Remember Andrea Seabrook? She was the congressional correspondent who quit her job at NPR last summer, saying she was tired of serving as a mouthpiece for the carefully calibrated spin of politicians.
I thought of Seabrook after watching the first two episodes of Netflix’s “House of Cards,” which features a cynical and calculating House Majority Whip who exploits a young newspaper reporter’s hunger for a big scoop by feeding her information that, when reported in the fictional Washington Herald, enables his master plan. I was amazed at how gullible and vulnerable the political journalists appear in the show, and how eager they are to become tools of a cunning politician’s arsenal. This can’t be how it is in real life, I thought, until I remembered Seabrook.
Here’s what she told Politico last summer after she made her resignation public:
“I realized that there is a part of covering Congress, if you’re doing daily coverage, that is actually sort of colluding with the politicians themselves because so much of what I was doing was actually recording and playing what they say or repeating what they say.”
“Colluding” is such an apt description of the fictional relationship on “House of Cards” between Zoe Barnes and Frank Underwood, the Washington Herald reporter and the House Majority Whip. By the end of the second episode, however, it doesn’t appear that Barnes even realizes she’s getting played. It does not appear to bother her that she’s trading the integrity of the profession to advance her career.
I’m not the only one whose curiosity was piqued by Barnes’s role. The New York Times’s Media Decoder blog just started a series of posts called “Debating ‘House of Cards’: What the Show Gets Right and Wrong About Journalism.” In discussing the first episode, Ashley Parker makes a good point:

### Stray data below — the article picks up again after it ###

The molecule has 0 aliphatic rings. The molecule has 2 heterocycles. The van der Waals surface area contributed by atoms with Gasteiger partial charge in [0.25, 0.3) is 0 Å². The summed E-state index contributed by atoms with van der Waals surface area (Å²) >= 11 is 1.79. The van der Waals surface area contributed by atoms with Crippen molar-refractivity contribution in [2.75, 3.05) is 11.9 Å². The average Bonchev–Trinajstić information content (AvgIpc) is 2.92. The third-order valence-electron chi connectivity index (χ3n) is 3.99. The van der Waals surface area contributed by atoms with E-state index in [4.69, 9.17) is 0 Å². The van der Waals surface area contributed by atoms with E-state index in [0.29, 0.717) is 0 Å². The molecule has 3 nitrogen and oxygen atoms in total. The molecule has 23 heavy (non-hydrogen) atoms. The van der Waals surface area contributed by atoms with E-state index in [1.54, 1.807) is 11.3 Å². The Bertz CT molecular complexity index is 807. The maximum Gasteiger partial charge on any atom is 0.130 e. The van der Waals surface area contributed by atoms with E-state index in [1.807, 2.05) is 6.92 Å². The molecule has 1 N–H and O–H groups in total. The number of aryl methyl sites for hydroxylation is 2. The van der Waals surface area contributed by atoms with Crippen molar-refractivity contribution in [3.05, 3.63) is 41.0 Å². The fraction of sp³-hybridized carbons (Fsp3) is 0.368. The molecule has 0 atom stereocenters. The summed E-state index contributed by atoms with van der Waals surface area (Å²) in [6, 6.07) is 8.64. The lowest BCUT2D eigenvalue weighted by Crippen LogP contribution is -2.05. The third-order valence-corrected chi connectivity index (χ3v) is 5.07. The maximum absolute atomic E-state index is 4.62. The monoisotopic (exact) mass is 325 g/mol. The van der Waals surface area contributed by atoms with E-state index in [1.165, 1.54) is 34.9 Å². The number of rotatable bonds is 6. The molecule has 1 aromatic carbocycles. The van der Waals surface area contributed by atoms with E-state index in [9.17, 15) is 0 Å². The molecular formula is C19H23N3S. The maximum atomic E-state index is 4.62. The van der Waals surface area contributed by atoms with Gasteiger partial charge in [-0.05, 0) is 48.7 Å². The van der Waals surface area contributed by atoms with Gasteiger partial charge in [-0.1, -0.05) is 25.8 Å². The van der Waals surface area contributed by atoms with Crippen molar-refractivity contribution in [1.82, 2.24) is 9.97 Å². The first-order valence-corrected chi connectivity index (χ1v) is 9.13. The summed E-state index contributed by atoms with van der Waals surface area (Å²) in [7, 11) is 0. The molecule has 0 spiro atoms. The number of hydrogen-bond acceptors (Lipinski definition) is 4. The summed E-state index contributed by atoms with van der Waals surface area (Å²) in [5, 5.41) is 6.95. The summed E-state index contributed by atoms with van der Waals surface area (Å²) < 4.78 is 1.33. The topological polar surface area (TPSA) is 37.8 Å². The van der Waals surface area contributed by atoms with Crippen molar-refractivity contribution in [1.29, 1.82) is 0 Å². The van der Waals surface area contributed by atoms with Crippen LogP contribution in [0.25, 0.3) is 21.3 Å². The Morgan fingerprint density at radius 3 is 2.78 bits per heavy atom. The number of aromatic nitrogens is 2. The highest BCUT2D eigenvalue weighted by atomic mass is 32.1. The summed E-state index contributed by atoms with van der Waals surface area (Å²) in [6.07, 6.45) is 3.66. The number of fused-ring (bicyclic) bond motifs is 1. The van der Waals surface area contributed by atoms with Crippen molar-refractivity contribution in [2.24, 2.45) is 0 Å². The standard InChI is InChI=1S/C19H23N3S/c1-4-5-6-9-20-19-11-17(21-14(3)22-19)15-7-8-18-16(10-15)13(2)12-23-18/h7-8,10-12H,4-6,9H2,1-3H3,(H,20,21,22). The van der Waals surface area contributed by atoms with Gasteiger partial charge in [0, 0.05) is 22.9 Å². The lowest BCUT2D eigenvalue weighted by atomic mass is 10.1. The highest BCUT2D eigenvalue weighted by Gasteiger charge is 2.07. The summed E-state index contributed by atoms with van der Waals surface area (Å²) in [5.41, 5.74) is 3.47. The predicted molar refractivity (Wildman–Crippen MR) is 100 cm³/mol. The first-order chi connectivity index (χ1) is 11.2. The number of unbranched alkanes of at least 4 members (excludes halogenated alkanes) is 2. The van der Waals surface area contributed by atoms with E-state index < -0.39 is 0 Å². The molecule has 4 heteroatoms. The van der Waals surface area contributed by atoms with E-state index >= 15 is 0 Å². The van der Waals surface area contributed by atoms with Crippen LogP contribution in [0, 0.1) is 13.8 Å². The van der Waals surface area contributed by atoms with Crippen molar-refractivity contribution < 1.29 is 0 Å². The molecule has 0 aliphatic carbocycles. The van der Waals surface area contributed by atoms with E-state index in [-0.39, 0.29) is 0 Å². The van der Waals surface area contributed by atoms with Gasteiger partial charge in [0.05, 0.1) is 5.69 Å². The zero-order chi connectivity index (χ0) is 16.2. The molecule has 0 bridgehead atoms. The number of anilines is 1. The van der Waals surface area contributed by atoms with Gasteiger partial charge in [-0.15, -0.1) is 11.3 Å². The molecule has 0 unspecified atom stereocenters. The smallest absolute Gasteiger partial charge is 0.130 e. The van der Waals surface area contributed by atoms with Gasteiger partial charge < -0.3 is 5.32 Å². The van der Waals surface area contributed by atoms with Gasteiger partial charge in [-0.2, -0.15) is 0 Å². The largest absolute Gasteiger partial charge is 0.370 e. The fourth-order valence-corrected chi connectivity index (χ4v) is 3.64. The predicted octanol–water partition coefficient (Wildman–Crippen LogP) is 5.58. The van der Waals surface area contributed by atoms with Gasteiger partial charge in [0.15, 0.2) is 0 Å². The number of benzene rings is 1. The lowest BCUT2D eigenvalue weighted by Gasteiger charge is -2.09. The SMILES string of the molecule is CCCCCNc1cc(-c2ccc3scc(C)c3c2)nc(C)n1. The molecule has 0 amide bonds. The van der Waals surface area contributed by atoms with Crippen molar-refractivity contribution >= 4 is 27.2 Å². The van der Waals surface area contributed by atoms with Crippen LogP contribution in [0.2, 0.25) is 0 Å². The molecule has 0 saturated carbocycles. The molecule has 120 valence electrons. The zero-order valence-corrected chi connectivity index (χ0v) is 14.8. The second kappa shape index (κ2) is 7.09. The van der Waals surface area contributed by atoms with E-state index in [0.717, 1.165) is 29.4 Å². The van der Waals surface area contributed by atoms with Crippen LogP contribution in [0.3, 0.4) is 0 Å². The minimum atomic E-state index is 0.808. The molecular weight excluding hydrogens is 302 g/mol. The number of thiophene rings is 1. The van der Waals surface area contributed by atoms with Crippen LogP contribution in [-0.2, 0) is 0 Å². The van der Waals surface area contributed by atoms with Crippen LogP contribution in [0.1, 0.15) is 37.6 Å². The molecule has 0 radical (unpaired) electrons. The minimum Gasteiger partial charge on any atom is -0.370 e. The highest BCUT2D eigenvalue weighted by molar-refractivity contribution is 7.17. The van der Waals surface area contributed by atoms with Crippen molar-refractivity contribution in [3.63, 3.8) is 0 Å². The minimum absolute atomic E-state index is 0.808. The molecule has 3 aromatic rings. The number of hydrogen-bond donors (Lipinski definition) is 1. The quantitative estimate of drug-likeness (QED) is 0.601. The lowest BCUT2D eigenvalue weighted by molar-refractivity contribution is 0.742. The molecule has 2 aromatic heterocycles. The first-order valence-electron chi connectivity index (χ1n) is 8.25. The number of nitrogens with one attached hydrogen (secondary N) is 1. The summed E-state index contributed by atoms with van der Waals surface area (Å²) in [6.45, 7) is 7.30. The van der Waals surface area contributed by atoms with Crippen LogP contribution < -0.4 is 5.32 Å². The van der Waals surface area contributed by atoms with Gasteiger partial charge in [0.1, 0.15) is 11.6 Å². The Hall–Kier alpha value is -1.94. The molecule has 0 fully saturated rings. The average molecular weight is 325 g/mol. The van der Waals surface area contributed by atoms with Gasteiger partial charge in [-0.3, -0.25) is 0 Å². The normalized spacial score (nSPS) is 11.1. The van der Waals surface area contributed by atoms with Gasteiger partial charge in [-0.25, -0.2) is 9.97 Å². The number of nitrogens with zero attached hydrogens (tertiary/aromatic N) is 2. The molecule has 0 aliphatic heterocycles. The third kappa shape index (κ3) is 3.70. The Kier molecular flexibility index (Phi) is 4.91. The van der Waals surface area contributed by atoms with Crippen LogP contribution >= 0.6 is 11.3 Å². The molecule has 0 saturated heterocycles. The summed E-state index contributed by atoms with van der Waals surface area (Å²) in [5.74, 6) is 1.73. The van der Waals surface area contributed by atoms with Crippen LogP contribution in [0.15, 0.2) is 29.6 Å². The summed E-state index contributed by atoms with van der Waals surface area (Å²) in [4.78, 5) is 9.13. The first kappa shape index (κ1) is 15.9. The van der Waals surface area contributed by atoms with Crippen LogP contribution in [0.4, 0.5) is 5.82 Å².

“I protect your identity, I print what you tell me, and I’ll never ask any questions,” [Barnes] says, offering to be a virtual transcription monkey after her sexy outfit and picture gets her literally through the front door. (I can’t imagine many publications — dead-tree, online, or otherwise — scrambling to hire a reporter whose opening pitch is that she’ll ask no questions.)
Indeed, serious news organizations strive to hire reporters who will ask tough questions and do the research and critical thinking necessary to avoid serving as a stenographer to the powerful. “House of Cards” is likely exaggerating the capacity of politicians to exploit the media for political gain.
Still, Andrea Seabrook’s experience suggests that there is some truth to what we see on “House of Cards.” Since quitting NPR, Seabrook has been working on her own 30-minute podcast called Decode DC. She discussed her editorial philosophy In a recent interview with Flipboard:
I have some rules. One is never repeat verbatim what a politician says, because it is calculated to spin. It is calculated to reach their audience directly. Try and tell stories that don’t fit at all into that narrative. And it takes some creativity and some thought to go to the right people and ask them, ‘Hey, where are the blank spaces? What are people not hearing in the media?’
You know, we did a show called ‘Voter Guide’ right before the election, and it was a show that kind of talked to different kinds of people about what’s notbeing talked about in the election, and what that means for voting, and how they might think about voting if they care about these other issues.
Democracy in the U.S. could benefit greatly from the kind of journalism Seabrook is now practicing. While business pressures have limited the amount of investigative and explanatory journalism out there, it is promising to see new media organizations such as Decode DC, Homicide Watch DC, California Watch, Voice of San Diego and others step in to fill the void. Journalists would do well to treat Zoe Barnes (at least in the first two episodes, which is all I have seen so far) as an example of “what not to do,” and look to Seabrook and others as models of what journalism should be.